• You could say the ideal enterprise or solution architect should be a [wo]man of letters, a mathematician, familiar with the history of computing, a student of architecture paradigms and design patterns, acquainted with programming, not ignorant of testing, learned in the responses of technical design authorities, familiar with business concerns and business modelling techniques. In short, the enterprise or solution architect must be a generalist. The ISEB reference model lists goals and skills for the roles (including communication skills) but the point I want make here is that these roles are broad. No one syllabus, training course or examination can be enough to make an architect. The architect is at or near the top of a “T” shaped career path. The role requires extensive experience on a variety of projects. The role spans the spectrum from business concerns to information technologies. Architects usually work at a higher level of abstraction than designers. They must be able to manipulate abstractions. Enterprise architects tend to use generalisation. They generalise across several solutions. They define what can be shared by way of IS/IT strategy, principles, standards, data, and processes. They govern solution architects in their implementation of the generic enterprise architecture. By way of contrast, solution architects tend to use composition. They compose an outline solution. They design coarse-grained components to be elaborated by functional/software/hardware/network architects. Q4) How did you remove ambiguities from exam questions? The working party set out to extend the syllabus. It eventually grew from 2 to 11 pages. But long before we got that far, we realised a syllabus alone would not be enough. It was suggested we look at the reference model for software testing used in the successful certification scheme on that topic. We all agreed the new scheme needed a comparable reference model for architects. The resulting reference model for architects has more than 400 entries under these 11 headings 1. Architecture and architects 2. Architecture precursors 3. Architecture frameworks 4. Business architecture 5. Data architecture 6. Software architecture 7. Applications architecture 8. Design for non-functional requirements 9. Infrastructure architecture 10. Migration planning 11. Architecture management We are pleased with the reference model. It is as comprehensive and consistent from end to end as you could reasonably hope. The purpose of the reference model is to focus and constrain both examiners and training providers. Examination questions should be about the concepts defined in the reference model. Training materials should be consistent with those terms and definitions.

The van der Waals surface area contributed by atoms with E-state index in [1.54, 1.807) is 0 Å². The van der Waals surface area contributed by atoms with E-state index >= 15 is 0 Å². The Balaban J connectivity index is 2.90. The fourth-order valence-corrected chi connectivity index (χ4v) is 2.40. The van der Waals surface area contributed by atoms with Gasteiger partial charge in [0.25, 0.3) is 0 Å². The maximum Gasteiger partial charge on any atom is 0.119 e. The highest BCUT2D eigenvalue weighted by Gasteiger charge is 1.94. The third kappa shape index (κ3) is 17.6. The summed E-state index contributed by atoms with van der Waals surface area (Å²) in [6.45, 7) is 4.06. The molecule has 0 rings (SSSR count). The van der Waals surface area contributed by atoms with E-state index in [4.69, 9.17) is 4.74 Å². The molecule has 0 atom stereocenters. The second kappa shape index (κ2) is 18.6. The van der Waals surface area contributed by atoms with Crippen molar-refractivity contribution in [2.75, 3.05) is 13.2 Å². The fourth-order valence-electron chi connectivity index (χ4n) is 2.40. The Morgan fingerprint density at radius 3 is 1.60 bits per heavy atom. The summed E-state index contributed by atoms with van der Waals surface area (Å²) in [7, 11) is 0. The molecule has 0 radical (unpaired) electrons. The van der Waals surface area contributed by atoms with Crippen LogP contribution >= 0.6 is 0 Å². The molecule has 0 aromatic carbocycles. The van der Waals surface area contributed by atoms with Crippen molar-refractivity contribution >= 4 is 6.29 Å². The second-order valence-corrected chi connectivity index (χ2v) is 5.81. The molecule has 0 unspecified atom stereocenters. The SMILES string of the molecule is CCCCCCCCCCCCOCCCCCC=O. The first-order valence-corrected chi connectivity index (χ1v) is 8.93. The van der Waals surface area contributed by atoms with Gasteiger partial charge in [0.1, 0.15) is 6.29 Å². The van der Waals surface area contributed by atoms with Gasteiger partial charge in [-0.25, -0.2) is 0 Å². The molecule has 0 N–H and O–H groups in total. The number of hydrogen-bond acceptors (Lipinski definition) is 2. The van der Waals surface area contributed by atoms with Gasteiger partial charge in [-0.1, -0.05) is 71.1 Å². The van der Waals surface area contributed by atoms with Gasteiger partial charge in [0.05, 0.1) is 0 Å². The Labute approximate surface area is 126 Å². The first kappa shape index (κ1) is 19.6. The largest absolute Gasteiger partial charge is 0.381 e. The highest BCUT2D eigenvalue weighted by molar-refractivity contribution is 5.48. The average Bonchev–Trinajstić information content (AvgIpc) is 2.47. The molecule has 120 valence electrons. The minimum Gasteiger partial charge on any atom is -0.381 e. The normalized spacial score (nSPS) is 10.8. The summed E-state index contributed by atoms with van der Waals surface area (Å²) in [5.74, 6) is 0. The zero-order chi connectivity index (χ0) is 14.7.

• Yet the scheme also allows a lot of flexibility. We expect the reference model to remain relatively stable even if training providers or enterprises change their mind about the processes or notations they want to use. So training providers are free to decide the sequence in which topics are presented in training materials, the "process" that students are taught and the notations they use in architecture models and descriptions. By the way, the reference model is mapped to levels of the Bloom taxonomy. The entries are classified as Foundation, Intermediate and Practitioner. This mapping helps to break up the large reference model into what can reasonably be taught at different levels. Each level of certification embraces the level below. Q5) Can you summarise the aims of this new ISEB scheme? The primary aims are to give enterprise and solution architects a broad framework that covers the range of architecture work that precedes and steers system development, and to focus attention on areas where the architect is responsible for effective design and risk management. A secondary aim is to provide architects with generally applicable knowledge and training. General here means independent of any specific architecture framework (Gartner, TOGAF, etc.). This enables training providers to teach general knowledge and skills, rather than framework-specific terms, concepts, structures and processes.” The ISEB now offer the following two qualifications: • The Intermediate Certificate in Enterprise and Solution Architecture shows that candidates have demonstrated a consistent and comprehensive platform of knowledge about architecture terms and concepts (a prerequisite for the practitioner exam). • The Practitioner Certificate in Enterprise and Solution Architecture shows that candidates have demonstrated application of their intermediate level knowledge to a case study. It also elaborates on the organisation and processes required to manage an architecture successfully. Q6) How does the ISEB scheme differ from TOGAF? The ISEB scheme is pan-framework. It covers general features shared by more specific architecture frameworks, including TOGAF. The experience of students who have attended training for both is that they complement each other by covering overlapping territories with different emphases and in different ways. Anybody with a TOGAF certificate who wants to apply it in practice will find it helpful to attend a training course for the ISEB practitioner certificate. Anybody with an ISEB certificate will find it easier to take on and use TOGAF. The ISEB reference model includes a few TOGAF-specific concepts, and they share some broad topic headings – notably business, data and applications architecture. But training courses and examination questions for the two certificates are surprisingly different, even where they address the same subjects.
    • TOGAF ISEB E&S Architecture For enterprise architects. For enterprise architects and solution architects. More top down. More bottom up. (E.g. includes Software Architecture) More abstract and logical More concrete and physical. (E.g. includes Design for NFRs) Based on its process (ADM). This Based on a reference model of > 400 items. This is its main strength. is its main strength. Training and examinations focus on Training and examinations are about general the process and other features of architecture concepts, deliverables and TOGAF techniques A framework for contributions from The reference model is consistent from end to hundreds of contributors; with end. inevitable overlaps and inconsistencies. Accreditation constrains training Accreditation constrains training providers less – providers more as to presentation ISEB expect them to add value content Further information The new certificates are described at http://www.bcs.org/server.php?show=nav.10540 For your diary: April meeting of the BCS Enterprise Architecture group Talk: New Qualifications for Enterprise & Solution Architects Date: April 7th 2009. Time: Arrive 5.45 pm for 6.15 pm start. Finish about 7.30 pm. Venue: BCS, First Floor, The Davidson Building, 5 Southampton Street, London, WC2E 7HA Light refreshments will be available at 5.45 pm.